Over the past few months I have had the honor of coaching, pacing and witnessing some incredible acts by pretty amazing athletes and friends all over the country. Each one of them taught me how to be a better coach, mentor, friend and person while participating in half marathons, marathons and triathlons. In every instance, I gathered valuable insights regardless of their ability, some were age-group and overall podium contenders, some middle of the pack runners and some were back of the packers. After witnessing these events, I reflected on several aspects of racing, running, and endurance sports. It made me realize that there are certain rules and tricks that are critical to success on race day. At times these helpful nuggets of information are either rarely spoken about or forgotten about in the excitement of the event. In either case, they deserve to be reiterated.
There are several books written about racing successfully and there is no way to cover all of them in one blog post or even one hundred blog posts. In fact, there are various definitions of what successful racing means. Each one of these rules and definitions deserves its own book and not a paragraph or two. However, I do want to break down a few things that will help you achieve your goals or at least give you the tools to take a good honest look at them and adjust them as needed. Over the next couple of blog posts, I will cover some of the most important rules and tricks to help you attain a new level of success in your racing and training. First up:
The PR conundrum
PRs. Ask most athletes what those two little letters mean and they will not only tell you that it stands for “Personal Record.” They will more than likely go on to tell you what their PRs are in their chosen event. Most will also go into great detail on how, where, and when they achieved it. Typically this is where all of the non-runners’ eyes will glaze over and they wish they had never asked the question. We wear these statistics like badges of honor. Memorizing them like they were on the back of baseball cards or fantasy football points. The problem with PRs is that we think about them too much before and during a race. Let me explain why this is a problem, and how it can derail your success on race day.
I had the pleasure of spending time with some world-class athletes over the years including American Record Holder Josh Cox, 2004 Olympic Marathon Bronze medalist Deena Kastor and 2004 Olympic Marathon Silver medalist Meb Keflezighi. All of them have given me a similar piece of advice when it comes to PRs and racing. Essentially it boils down to this: They don’t think about time when they race. They race based on effort and how they feel on that particular day at that particular time. Yes, you have read that correctly! World-class runners do not go out on race day and say “I want to run a (fill in the blank time) for (fill in the blank event). Instead, they pay close attention to how they feel before the race and more importantly during the race. They are not tied to mile splits and hitting them mile after mile. Instead, they are paying attention to the course, their effort, staying within themselves, not going out too fast, nutrition, and so on. They allow themselves to have variations in their mile splits because they would rather back off their pace a little to give themselves the opportunity to stay within themselves. This allows them to save some energy for the later miles of the race instead of going out so hard that they do not have anything left and end up walking. Being in tune to what your body is telling you throughout the entire race is key if you want to succeed.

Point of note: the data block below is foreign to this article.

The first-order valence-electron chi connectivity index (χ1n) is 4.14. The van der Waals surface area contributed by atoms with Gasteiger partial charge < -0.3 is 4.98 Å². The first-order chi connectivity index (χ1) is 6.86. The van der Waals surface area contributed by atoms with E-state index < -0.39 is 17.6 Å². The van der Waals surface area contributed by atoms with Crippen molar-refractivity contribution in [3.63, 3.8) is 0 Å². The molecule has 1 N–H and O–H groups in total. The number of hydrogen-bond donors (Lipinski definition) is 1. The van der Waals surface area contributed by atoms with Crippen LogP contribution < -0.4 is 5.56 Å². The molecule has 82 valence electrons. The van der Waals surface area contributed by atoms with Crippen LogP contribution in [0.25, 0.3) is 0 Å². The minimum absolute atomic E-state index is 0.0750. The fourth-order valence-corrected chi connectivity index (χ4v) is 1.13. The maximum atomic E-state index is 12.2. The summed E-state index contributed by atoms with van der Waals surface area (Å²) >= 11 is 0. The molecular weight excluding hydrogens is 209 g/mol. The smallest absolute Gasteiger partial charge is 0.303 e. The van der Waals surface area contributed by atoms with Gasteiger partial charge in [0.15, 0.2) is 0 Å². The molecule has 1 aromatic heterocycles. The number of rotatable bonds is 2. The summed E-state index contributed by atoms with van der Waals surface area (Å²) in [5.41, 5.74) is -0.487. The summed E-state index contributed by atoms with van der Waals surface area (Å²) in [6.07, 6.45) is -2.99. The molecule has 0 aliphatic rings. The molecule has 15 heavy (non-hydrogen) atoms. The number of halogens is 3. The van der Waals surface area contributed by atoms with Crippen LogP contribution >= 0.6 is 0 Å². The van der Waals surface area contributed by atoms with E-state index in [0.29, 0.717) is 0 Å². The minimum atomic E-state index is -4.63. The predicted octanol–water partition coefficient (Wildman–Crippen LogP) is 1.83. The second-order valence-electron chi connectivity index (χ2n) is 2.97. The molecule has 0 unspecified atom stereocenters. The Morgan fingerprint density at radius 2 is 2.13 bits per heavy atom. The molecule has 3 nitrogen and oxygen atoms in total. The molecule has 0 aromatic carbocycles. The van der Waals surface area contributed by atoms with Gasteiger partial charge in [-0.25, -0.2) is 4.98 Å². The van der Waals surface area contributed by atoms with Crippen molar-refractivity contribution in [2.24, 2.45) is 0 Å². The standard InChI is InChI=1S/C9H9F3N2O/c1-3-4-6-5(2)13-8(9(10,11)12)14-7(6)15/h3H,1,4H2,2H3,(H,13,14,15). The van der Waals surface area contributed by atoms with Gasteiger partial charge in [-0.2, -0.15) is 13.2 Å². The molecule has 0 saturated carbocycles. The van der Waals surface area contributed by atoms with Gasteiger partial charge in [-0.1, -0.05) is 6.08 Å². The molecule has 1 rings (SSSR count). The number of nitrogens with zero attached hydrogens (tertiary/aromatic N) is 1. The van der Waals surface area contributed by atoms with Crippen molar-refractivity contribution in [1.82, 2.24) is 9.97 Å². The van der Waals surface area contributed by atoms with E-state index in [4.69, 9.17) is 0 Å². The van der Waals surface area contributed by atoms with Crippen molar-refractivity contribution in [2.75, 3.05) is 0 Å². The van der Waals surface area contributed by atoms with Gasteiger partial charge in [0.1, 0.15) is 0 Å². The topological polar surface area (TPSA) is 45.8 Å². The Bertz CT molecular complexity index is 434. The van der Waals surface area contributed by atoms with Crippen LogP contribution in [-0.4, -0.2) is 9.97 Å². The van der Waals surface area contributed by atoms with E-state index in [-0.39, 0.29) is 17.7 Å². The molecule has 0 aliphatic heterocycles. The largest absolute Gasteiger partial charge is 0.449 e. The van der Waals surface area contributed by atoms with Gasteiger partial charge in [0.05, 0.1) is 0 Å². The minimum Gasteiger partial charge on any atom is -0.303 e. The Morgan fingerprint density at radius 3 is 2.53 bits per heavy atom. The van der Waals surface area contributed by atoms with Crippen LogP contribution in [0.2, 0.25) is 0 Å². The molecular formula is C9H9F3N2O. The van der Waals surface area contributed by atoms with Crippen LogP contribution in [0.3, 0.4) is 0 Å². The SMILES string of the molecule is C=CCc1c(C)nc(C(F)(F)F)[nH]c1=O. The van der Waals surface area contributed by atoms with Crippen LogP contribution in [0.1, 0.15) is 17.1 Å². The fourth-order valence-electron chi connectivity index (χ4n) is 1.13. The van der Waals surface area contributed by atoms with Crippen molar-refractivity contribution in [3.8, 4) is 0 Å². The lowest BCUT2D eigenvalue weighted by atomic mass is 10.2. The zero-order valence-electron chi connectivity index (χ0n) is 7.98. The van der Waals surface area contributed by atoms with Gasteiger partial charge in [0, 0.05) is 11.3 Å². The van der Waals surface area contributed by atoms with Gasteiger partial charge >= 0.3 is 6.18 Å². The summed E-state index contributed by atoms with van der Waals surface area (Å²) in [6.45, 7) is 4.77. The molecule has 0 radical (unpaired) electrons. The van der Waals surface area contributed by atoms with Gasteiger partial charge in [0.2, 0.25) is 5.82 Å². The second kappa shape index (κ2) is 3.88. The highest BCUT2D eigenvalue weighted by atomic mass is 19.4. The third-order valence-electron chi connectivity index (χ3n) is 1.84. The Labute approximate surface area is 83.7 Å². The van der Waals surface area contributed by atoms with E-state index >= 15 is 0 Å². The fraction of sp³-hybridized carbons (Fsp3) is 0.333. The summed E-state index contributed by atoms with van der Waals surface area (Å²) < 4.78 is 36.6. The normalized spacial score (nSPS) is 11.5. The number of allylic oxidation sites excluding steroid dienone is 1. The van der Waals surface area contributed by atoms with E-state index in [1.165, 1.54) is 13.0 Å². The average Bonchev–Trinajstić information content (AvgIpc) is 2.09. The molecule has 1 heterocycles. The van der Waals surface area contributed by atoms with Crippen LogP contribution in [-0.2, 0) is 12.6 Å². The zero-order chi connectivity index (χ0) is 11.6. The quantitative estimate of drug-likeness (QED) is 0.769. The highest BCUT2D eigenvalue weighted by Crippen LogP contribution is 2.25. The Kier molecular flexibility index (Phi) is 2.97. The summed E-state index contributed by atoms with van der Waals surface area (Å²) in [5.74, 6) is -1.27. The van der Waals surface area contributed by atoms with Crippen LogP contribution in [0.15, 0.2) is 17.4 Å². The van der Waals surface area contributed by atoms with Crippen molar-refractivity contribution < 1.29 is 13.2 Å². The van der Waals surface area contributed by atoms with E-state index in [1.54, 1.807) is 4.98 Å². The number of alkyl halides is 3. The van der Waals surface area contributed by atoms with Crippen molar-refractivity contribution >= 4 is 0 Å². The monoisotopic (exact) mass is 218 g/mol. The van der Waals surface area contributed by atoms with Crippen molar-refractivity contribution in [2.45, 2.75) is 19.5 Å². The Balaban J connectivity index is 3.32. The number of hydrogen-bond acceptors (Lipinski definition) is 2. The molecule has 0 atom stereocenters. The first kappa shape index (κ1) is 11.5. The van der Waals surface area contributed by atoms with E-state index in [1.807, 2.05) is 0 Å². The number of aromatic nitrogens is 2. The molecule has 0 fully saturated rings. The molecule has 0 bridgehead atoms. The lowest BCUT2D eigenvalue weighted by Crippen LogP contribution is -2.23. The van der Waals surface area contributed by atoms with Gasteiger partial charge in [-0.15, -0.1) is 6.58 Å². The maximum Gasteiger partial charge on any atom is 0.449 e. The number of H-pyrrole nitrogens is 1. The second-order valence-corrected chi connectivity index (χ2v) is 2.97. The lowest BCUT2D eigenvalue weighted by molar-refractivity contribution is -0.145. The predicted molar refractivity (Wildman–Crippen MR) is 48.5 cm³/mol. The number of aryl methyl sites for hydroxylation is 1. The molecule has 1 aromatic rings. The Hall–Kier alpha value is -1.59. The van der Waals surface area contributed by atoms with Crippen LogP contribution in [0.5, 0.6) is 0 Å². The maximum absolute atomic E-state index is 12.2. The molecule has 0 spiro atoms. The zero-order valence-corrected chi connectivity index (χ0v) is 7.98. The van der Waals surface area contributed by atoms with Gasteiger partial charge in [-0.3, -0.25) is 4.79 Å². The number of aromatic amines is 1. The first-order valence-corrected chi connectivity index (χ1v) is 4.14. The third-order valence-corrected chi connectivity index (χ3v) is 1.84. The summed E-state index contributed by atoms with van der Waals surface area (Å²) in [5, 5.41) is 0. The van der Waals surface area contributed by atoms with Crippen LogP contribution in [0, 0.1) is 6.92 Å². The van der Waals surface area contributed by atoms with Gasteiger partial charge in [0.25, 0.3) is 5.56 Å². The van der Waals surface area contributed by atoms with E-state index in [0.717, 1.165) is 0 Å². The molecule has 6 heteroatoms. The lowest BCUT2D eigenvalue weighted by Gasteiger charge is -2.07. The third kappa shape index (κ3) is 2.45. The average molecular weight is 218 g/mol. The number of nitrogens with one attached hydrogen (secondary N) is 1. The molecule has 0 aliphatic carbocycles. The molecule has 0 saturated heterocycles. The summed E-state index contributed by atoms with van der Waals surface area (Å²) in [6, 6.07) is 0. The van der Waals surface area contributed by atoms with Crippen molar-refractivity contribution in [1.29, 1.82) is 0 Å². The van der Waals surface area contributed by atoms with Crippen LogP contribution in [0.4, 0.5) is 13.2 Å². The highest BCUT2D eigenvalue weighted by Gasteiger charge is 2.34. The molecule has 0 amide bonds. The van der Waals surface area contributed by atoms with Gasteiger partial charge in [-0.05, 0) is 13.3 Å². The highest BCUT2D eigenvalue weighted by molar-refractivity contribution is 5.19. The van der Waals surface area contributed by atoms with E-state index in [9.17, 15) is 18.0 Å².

Racing and attaining PRs are about smart energy management. Think of it as a tank of gas in your car. At the start of the race you have a full tank, provided that you rested and had the proper nutrition. Just like in your car, if you floor the gas pedal you burn through your tank very quickly while stressing your engine. This will make you run out of gas before you get to the finish line. However, if you take it easy and slowly accelerate you will have a much better chance of an enjoyable race and finishing strong.
Take some time to consider some of these things the next time you are racing. Ask yourself, are these ideal conditions for success? What is the weather like? Is it too hot, too humid, too cold, and so forth? Did you sleep enough? Did you have a good breakfast? Is my PR goal time realistic? Have you studied the course? Remember, sometimes success is defined by executing your perfect race plan regardless of whether or not it a PR was achieved. Sometimes having a smile at the end and having fun on the course or simply finishing the race is enough to say it was a successful day.